The John Lewis Partnership has slashed its staff bonus despite posting a surge in full-year pre-tax profits.

The group’s profit before tax rocketed 65.4% to £488.2m during the 52 weeks ending January 28, while its profit before tax, bonus and exceptional items grew 21.2% to £370.4m.

But the Partnership cut the bonus to 6%, having warned in January that it was likely to be “significantly lower” this year.

The board decided to retain more of its profits “in order to strengthen [its] balance sheet.”

Chairman Sir Charlie Mayfield said doing so would allow the business to “maintain our level of investment in the face of what we expect to be an increasingly uncertain market this year, while absorbing the costs associated with adapting the Partnership for the future.”

The John Lewis department store business recorded a 2.7% uplift in like-for-like sales across the year, as revenues rose 3.2% to £3.78bn.

But its operating profit before the bonus and exceptional items fell 2.8% to £243.2m, following investment in its supply chain.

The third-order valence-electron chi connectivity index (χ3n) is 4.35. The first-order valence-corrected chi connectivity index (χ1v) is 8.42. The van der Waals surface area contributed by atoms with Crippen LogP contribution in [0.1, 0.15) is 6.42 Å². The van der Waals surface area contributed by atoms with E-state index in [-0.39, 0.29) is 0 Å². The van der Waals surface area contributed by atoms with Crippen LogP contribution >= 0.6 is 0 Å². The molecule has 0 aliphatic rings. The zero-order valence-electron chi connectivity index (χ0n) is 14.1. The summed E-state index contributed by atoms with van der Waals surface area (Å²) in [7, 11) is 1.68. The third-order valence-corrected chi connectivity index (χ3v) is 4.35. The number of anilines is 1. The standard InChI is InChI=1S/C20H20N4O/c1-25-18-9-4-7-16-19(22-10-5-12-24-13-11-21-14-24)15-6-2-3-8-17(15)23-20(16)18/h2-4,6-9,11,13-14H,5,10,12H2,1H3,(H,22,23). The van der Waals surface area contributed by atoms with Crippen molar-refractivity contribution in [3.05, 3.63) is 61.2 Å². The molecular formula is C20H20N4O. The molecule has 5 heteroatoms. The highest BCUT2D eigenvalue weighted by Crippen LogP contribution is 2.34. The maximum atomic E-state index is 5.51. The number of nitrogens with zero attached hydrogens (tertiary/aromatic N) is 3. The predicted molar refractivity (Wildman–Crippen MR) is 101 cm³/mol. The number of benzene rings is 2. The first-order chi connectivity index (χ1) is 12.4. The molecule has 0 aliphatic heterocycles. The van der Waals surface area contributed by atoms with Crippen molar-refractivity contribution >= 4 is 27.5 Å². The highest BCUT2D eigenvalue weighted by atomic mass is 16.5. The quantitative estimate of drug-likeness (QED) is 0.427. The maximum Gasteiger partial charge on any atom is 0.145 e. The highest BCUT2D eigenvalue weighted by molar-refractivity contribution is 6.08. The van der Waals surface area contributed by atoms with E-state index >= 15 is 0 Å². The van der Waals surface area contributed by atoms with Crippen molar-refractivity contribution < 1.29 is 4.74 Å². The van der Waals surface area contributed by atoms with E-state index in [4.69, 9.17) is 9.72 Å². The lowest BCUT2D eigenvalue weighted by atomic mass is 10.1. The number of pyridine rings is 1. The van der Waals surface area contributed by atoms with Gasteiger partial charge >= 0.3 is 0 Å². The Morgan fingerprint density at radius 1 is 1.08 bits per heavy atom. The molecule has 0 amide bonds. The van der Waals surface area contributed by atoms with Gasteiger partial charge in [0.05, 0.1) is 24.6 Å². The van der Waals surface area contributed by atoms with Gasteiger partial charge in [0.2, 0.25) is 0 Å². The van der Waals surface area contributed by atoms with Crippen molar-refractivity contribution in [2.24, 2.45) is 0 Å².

Sister retailer Waitrose suffered a 0.2% dip in like-for-like sales over the same 52-week period, but total revenues were up 2.6% to £6.24bn.

The upmarket grocer’s operating profit before the bonus and exceptional items advanced 9% to £253.5m, driven by “effective management of costs” and improved productivity within its stores, supply chain and head offices.

The Partnership hailed market share gains for both its businesses, but warned that “trading pressures will continue” in the coming year as a result of “wider changes taking place in retail.”

It said the rate of change in selling prices was likely to be “significantly slower” than the rate of change in input costs, as a result of the tumbling value of the pound.

The business also pointed to the continued shift from shops to online as a “major influence” on the market.

Mayfield said the factors were “significant for the outlook where we expect both inflationary cost pressures and competition to intensify in the market as a whole.”

He added: “In addition, we expect our short-term profits to be impacted by significant one-off costs of change as we accelerate aspects of our strategy to ensure the Partnership’s success.

“However, we start from a position of strength and our plans will navigate the Partnership through the uncertainty in the year ahead.”